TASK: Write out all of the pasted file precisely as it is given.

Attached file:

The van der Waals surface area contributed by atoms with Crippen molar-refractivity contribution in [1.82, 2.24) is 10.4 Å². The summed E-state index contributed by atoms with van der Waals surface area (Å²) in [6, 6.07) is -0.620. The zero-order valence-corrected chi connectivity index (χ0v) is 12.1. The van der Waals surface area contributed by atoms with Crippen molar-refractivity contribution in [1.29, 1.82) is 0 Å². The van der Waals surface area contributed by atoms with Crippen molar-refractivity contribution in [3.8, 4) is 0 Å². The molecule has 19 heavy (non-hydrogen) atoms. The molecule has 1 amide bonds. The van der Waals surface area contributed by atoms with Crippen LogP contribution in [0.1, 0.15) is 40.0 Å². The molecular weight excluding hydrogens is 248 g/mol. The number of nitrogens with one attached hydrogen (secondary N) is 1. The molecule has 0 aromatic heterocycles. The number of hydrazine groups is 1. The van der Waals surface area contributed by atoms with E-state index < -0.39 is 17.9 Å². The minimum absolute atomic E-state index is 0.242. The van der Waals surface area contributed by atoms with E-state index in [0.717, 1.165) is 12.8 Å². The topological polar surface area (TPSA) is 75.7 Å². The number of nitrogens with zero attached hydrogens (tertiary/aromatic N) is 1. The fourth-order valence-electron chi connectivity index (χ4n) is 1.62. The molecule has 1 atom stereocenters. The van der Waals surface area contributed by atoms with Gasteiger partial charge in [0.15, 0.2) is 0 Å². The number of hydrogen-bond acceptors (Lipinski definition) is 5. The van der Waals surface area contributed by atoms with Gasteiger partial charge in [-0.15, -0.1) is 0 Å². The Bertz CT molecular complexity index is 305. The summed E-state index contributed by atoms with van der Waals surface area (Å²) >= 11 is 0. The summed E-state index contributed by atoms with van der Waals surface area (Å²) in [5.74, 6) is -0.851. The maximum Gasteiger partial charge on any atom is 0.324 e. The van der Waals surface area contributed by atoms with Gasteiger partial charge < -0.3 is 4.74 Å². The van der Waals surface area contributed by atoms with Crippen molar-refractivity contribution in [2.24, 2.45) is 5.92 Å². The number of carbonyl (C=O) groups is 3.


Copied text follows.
The van der Waals surface area contributed by atoms with Crippen molar-refractivity contribution in [1.82, 2.24) is 10.4 Å². The summed E-state index contributed by atoms with van der Waals surface area (Å²) in [6, 6.07) is -0.620. The zero-order valence-corrected chi connectivity index (χ0v) is 12.1. The van der Waals surface area contributed by atoms with Crippen molar-refractivity contribution in [1.29, 1.82) is 0 Å². The van der Waals surface area contributed by atoms with Crippen molar-refractivity contribution in [3.8, 4) is 0 Å². The molecule has 19 heavy (non-hydrogen) atoms. The molecule has 1 amide bonds. The van der Waals surface area contributed by atoms with Crippen LogP contribution in [0.1, 0.15) is 40.0 Å². The molecular weight excluding hydrogens is 248 g/mol. The number of nitrogens with one attached hydrogen (secondary N) is 1. The molecule has 0 aromatic heterocycles. The number of hydrazine groups is 1. The van der Waals surface area contributed by atoms with E-state index < -0.39 is 17.9 Å². The minimum absolute atomic E-state index is 0.242. The van der Waals surface area contributed by atoms with E-state index in [0.717, 1.165) is 12.8 Å². The topological polar surface area (TPSA) is 75.7 Å². The number of nitrogens with zero attached hydrogens (tertiary/aromatic N) is 1. The fourth-order valence-electron chi connectivity index (χ4n) is 1.62. The molecule has 1 atom stereocenters. The van der Waals surface area contributed by atoms with Gasteiger partial charge in [0.15, 0.2) is 0 Å². The number of hydrogen-bond acceptors (Lipinski definition) is 5. The van der Waals surface area contributed by atoms with Gasteiger partial charge in [-0.15, -0.1) is 0 Å². The Bertz CT molecular complexity index is 305. The summed E-state index contributed by atoms with van der Waals surface area (Å²) >= 11 is 0. The summed E-state index contributed by atoms with van der Waals surface area (Å²) in [5.74, 6) is -0.851. The maximum Gasteiger partial charge on any atom is 0.324 e. The van der Waals surface area contributed by atoms with Gasteiger partial charge < -0.3 is 4.74 Å². The van der Waals surface area contributed by atoms with Crippen molar-refractivity contribution in [2.24, 2.45) is 5.92 Å². The number of carbonyl (C=O) groups is 3.